Professional Work Placement Module
This module gives you the opportunity to gain practical work experience within a political environment, which aims to enhance your academic and personal career development. You'll undertake a 15 day (90 hour) placement which will be assessed through two pieces of coursework. Firstly you'll complete an online reflective blog of your experiences (worth 40% of module marks). Secondly you'll produce a written assignment (worth 60% of module marks) based on your experience, which links theory with practice by demonstrating an awareness of how your academic learning and placement were integrated in a chosen policy area.
Choose 60 module credits from a list which may include-
Explaining and Responding to Crime
This module explores the explanations for crime and disorder, which you will relate to the ways that society responds to crime. These issues will be set in a social, political, theoretical and historical context. You will be assessed through two pieces of coursework, where you will complete a theory-based essay and compile a crime prevention strategy document.
The Police and Policing
You'll focus on the evolution of the police and policing functions in England and Wales, through written coursework, producing a timeline of key policing events. You will also compare policing in England and Wales with that of another country for example France, Russia and the USA, through written coursework.
You'll explore the nature, variety and extent of violent crime and its prevention (for example terrorism, homicide, work-placed bullying, and stalking). You'll demonstrate your knowledge of theoretical explanations for violent crime and violence prevention methods through an unseen exam.
Organised and International Crime
You’ll explore two aspects of organised crime. Firstly, you'll study white-collar, financial crimes and the damaging impact that they can have on the economy of a country. Secondly you’ll examine how organised crime can drive people trafficking and trading of drugs and illegal arms, which enables ‘rogue’ states to wage war on their own people. Finally you‘ll explore how both kinds of crime relate to your own life. You’ll be assessed through a 2 hour unseen examination.
Working with offenders and Victims
You‘ll be introduced to critical perspectives of the methods and processes of work undertaken with offenders and victims within the criminal justice process. This will include an exploration of factors that may influence criminal offending and how these may be addressed with strategies to reduce and manage offending through coursework involving an oral presentation. You’ll also explore patterns of victimisation and repeat victimisation and strategies to address the needs of victims through written coursework.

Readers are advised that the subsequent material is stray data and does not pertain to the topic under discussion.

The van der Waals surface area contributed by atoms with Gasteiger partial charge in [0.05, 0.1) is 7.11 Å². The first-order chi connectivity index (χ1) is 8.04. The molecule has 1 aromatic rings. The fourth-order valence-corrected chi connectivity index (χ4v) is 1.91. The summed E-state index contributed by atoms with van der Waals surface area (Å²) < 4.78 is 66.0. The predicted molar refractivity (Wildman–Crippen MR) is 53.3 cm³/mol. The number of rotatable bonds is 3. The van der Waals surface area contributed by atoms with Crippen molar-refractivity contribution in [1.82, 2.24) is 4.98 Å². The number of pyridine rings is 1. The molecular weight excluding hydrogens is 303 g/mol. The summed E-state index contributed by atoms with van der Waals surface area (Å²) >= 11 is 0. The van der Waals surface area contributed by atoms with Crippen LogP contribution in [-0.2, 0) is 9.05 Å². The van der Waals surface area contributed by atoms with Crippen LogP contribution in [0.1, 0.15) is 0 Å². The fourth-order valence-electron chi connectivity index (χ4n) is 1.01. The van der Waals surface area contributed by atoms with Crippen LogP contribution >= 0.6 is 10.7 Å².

Doing Criminological Research
You’ll build on your foundation year of study in research methods to explore in greater depth how to design, conduct and analyse different forms of criminological research in preparation for your independent final year research project. You’ll be provided with the opportunity to gain hands-on experience of doing and analysing criminological research alongside theoretical study of research methodologies and design. You’ll be assessed through coursework on your understanding of the research process, quantitative and qualitative data.
Final Year Project for the Social Sciences
You'll research a topic of your choice in depth, giving you the opportunity to develop your own research interests. Drawing on the area you have chosen to study, you'll engage with issues of project design and research methods. You'll be assessed through two pieces of coursework. Firstly through an oral presentation (worth 10% of module marks) you'll discuss your project proposal. You'll then produce a dissertation (worth 90% of module marks) about your research topic. You’ll receive individual support from a dedicated staff member in supervision sessions, which will include providing feedback on up to 25% of the final draft of the project (if submitted by an agreed date)
Politics option modules:
Choose two from a list which may include-
Humanity 2.0: Living and Participating in the Digital Age
This module will allow you to explore the impact that the digital age has had on society and the possibilities it holds for greater enhancement. It invites you to reflect upon your assumptions about the use of technology in society, and what barriers exist to full citizenship participation within society. You will be assessed in two ways. Firstly you will create a multimedia presentation as coursework to reflect upon the nature of technology in society, and secondly you will write a 3,000 word essay analysing how the citizen should operate within the digital age.
Film and Cinema
This module is a great choice if you have an interest or maybe even a passion for film, and want to explore the ways in which cultural, economic, sociological, and political issues have been represented from the 1960s to the present day. You'll watch specific films and then have a combination of lectures and workshops focused on each one to guide your learning. The module is assessed via coursework, starting with a short review (worth 10% of module marks), progressing to a scene analysis (worth 15% of module marks) and finishing with a written case study (worth 75% of module marks).